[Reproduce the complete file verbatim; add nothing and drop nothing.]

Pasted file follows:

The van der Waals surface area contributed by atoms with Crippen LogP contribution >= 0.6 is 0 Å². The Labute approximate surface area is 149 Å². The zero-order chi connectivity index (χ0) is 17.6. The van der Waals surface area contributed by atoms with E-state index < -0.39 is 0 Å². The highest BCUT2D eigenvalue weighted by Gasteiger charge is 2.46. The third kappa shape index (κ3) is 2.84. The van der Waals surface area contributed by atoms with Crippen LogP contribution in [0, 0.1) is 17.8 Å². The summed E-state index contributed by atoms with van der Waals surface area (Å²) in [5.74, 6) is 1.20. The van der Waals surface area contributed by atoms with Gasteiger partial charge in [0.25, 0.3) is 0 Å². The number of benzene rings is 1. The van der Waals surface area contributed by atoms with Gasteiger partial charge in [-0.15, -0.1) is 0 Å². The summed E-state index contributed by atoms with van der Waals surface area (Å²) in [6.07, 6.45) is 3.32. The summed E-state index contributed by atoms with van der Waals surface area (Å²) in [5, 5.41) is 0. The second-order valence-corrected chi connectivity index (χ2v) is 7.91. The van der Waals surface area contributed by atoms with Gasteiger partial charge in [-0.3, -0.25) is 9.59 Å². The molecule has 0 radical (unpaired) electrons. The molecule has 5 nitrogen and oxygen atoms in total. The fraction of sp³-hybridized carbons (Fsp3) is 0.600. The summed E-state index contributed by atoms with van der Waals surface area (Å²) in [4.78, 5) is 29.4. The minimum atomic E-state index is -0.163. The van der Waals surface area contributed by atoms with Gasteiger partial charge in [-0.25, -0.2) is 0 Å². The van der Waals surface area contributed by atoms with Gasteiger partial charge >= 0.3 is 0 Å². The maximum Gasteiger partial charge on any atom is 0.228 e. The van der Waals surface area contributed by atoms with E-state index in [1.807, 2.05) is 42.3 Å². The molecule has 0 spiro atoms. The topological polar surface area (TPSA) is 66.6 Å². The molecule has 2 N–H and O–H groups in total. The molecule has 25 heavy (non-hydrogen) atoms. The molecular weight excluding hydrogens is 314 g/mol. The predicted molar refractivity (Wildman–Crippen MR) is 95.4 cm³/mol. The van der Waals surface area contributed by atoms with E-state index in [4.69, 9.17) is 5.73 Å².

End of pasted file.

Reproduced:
The van der Waals surface area contributed by atoms with Crippen LogP contribution >= 0.6 is 0 Å². The Labute approximate surface area is 149 Å². The zero-order chi connectivity index (χ0) is 17.6. The van der Waals surface area contributed by atoms with E-state index < -0.39 is 0 Å². The highest BCUT2D eigenvalue weighted by Gasteiger charge is 2.46. The third kappa shape index (κ3) is 2.84. The van der Waals surface area contributed by atoms with Crippen LogP contribution in [0, 0.1) is 17.8 Å². The summed E-state index contributed by atoms with van der Waals surface area (Å²) in [5.74, 6) is 1.20. The van der Waals surface area contributed by atoms with Gasteiger partial charge in [0.25, 0.3) is 0 Å². The number of benzene rings is 1. The van der Waals surface area contributed by atoms with Gasteiger partial charge in [-0.15, -0.1) is 0 Å². The summed E-state index contributed by atoms with van der Waals surface area (Å²) in [6.07, 6.45) is 3.32. The summed E-state index contributed by atoms with van der Waals surface area (Å²) in [5, 5.41) is 0. The second-order valence-corrected chi connectivity index (χ2v) is 7.91. The van der Waals surface area contributed by atoms with Gasteiger partial charge in [-0.3, -0.25) is 9.59 Å². The molecule has 0 radical (unpaired) electrons. The molecule has 5 nitrogen and oxygen atoms in total. The fraction of sp³-hybridized carbons (Fsp3) is 0.600. The summed E-state index contributed by atoms with van der Waals surface area (Å²) in [4.78, 5) is 29.4. The minimum atomic E-state index is -0.163. The van der Waals surface area contributed by atoms with Gasteiger partial charge in [-0.25, -0.2) is 0 Å². The van der Waals surface area contributed by atoms with Gasteiger partial charge >= 0.3 is 0 Å². The maximum Gasteiger partial charge on any atom is 0.228 e. The van der Waals surface area contributed by atoms with E-state index in [1.807, 2.05) is 42.3 Å². The molecule has 0 spiro atoms. The topological polar surface area (TPSA) is 66.6 Å². The molecule has 2 N–H and O–H groups in total. The molecule has 25 heavy (non-hydrogen) atoms. The molecular weight excluding hydrogens is 314 g/mol. The predicted molar refractivity (Wildman–Crippen MR) is 95.4 cm³/mol. The van der Waals surface area contributed by atoms with E-state index in [4.69, 9.17) is 5.73 Å².